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ENERGY TECH
A new approach to improving lithium-sulfur batteries
by Staff Writers
Newark DE (SPX) Mar 07, 2017


Bingqing Wei and colleagues are working to build a better lithium-sulfur battery. Image courtesy Kathy F. Atkinson/University of Delaware.

Rechargeable lithium-ion batteries are the power behind most modern portable electronics, including cell phones, tablets, laptops, fitness trackers, and smart watches. However, their energy density - that is, the amount of energy stored within a given amount of physical space, or mass - will need to be improved for these batteries to see widespread use in smart grid and electric transport applications.

In contrast, the energy density of lithium-sulfur (Li-S) batteries is five times higher than that of Li-ion batteries. That advantage, combined with low cost, suggests that this alternative technology shows promise for high-energy storage applications.

But the use of Li-S batteries is limited by a different problem: rapid capacity fade, which means that the amount of charge these batteries can deliver at the rated voltage decreases significantly with use.

Bingqing Wei, professor in the Department of Mechanical Engineering at the University of Delaware, explains that this problem stems from a phenomenon known as the polysulfide shuttle effect, in which the spontaneous formation of polysulfides inhibits performance.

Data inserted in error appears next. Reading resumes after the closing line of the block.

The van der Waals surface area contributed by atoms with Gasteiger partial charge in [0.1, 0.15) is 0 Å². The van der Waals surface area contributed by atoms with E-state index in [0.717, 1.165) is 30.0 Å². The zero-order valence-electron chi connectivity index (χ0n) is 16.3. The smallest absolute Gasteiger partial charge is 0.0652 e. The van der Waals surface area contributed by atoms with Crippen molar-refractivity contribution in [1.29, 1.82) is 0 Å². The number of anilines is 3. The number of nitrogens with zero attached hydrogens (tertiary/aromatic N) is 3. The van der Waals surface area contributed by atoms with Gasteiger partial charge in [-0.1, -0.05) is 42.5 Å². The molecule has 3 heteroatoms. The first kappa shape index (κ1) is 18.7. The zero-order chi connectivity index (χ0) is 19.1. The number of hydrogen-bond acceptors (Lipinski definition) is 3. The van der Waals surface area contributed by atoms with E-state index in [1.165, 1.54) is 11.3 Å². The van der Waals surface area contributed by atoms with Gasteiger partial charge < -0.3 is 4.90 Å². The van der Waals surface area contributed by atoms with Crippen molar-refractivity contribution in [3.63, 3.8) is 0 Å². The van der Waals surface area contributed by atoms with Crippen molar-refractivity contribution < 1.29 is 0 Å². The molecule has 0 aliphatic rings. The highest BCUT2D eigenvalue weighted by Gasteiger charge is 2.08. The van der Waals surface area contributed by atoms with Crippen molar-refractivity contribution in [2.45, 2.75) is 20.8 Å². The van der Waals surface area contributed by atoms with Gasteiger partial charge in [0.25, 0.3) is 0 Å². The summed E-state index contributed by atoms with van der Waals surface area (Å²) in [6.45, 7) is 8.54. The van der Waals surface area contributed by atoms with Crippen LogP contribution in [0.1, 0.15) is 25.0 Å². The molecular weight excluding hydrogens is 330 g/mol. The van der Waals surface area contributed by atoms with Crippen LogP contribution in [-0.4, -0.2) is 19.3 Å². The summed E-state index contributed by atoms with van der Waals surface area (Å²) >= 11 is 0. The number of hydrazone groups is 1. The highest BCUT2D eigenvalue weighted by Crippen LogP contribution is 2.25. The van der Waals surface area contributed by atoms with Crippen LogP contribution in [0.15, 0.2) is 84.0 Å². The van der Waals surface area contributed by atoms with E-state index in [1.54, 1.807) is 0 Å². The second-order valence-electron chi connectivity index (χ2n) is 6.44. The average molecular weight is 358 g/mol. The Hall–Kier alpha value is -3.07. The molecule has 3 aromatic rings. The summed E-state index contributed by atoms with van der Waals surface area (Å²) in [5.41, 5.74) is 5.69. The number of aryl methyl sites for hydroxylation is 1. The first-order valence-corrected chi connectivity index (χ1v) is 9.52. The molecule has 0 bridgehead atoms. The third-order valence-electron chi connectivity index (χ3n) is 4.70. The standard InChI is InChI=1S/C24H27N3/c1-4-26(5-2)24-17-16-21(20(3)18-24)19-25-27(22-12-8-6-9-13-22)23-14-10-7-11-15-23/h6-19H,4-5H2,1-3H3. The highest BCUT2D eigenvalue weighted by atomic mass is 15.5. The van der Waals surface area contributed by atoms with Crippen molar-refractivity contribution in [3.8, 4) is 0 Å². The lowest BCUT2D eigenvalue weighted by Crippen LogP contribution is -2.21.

Now, Wei and colleagues have demonstrated a new polysulfide entrapping strategy that greatly improves the cycle stability of Li-S batteries.

The work is reported in the scientific article "Ferroelectric-Enhanced Polysulfide Trapping for Lithium-Sulfur Battery Improvement" published recently in Advanced Materials. The authors include researchers from Northwestern Polytechnical University, Shenzhen University and Hong Kong Polytechnic University in China.

Wei explains that the addition of ferroelectric nanoparticles into the battery cathode anchors the polysulfides, preventing them from dissolving and causing the loss of active materials at the cathode.

"While the mechanism underlying the trapping of polysulfides is unclear at this point, we're optimistic about the potential of this approach to high-performance lithium-sulfur battery applications, as it not only solves the problem of the polysulfide shuttle effect but also can be seamlessly coupled to current industrial battery manufacturing processes," Wei says.

The article "Ferroelectric-Enhanced Polysulfide Trapping for Lithium-Sulfur Battery Improvement," published in Advanced Materials, was co-authored by Keyu Xie, You You, Kai Yuan, Wei Lu, Kun Zhang, Fei Xu, Mao Ye, Shanming Ke, Chao Shen, Xierong Zeng, Xiaoli Fan and Bingqing Wei.

ENERGY TECH
ABB delivers first urban battery storage solution in Denmark to support renewables
Zurich, Switzerland (SPX) Mar 07, 2017
ABB reports the commissioning of Denmark's first urban energy storage system. The Lithion-ion based battery energy storage system (BESS) will be integrated with the local electricity grid in the new harbour district of Nordhavn, Copenhagen. The system has been commissioned for Radius, DONG Energy's electrical grid division. "We are delighted to implement this innovative solution which will ... read more

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University of Delaware
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